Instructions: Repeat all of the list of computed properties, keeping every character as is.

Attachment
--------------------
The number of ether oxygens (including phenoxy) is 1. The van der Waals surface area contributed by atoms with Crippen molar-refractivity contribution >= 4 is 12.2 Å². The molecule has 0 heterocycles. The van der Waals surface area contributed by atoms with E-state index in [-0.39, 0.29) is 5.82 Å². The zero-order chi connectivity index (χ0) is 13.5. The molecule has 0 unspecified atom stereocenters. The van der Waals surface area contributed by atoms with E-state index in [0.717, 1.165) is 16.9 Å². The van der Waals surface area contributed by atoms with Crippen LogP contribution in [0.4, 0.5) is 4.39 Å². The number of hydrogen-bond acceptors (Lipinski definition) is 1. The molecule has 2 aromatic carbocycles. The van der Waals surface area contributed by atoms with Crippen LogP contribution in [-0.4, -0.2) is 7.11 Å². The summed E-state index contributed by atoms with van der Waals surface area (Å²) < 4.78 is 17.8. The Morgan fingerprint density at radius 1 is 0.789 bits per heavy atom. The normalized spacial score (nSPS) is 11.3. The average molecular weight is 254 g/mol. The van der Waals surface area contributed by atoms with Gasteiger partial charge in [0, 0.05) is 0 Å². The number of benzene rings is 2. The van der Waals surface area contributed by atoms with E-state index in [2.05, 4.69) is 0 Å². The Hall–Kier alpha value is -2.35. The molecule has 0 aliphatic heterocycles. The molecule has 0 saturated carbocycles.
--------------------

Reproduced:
The number of ether oxygens (including phenoxy) is 1. The van der Waals surface area contributed by atoms with Crippen molar-refractivity contribution >= 4 is 12.2 Å². The molecule has 0 heterocycles. The van der Waals surface area contributed by atoms with E-state index in [-0.39, 0.29) is 5.82 Å². The zero-order chi connectivity index (χ0) is 13.5. The molecule has 0 unspecified atom stereocenters. The van der Waals surface area contributed by atoms with E-state index in [0.717, 1.165) is 16.9 Å². The van der Waals surface area contributed by atoms with Crippen LogP contribution in [0.4, 0.5) is 4.39 Å². The number of hydrogen-bond acceptors (Lipinski definition) is 1. The molecule has 2 aromatic carbocycles. The van der Waals surface area contributed by atoms with Crippen LogP contribution in [-0.4, -0.2) is 7.11 Å². The summed E-state index contributed by atoms with van der Waals surface area (Å²) < 4.78 is 17.8. The Morgan fingerprint density at radius 1 is 0.789 bits per heavy atom. The normalized spacial score (nSPS) is 11.3. The average molecular weight is 254 g/mol. The van der Waals surface area contributed by atoms with Gasteiger partial charge in [0, 0.05) is 0 Å². The number of benzene rings is 2. The van der Waals surface area contributed by atoms with E-state index in [2.05, 4.69) is 0 Å². The Hall–Kier alpha value is -2.35. The molecule has 0 aliphatic heterocycles. The molecule has 0 saturated carbocycles.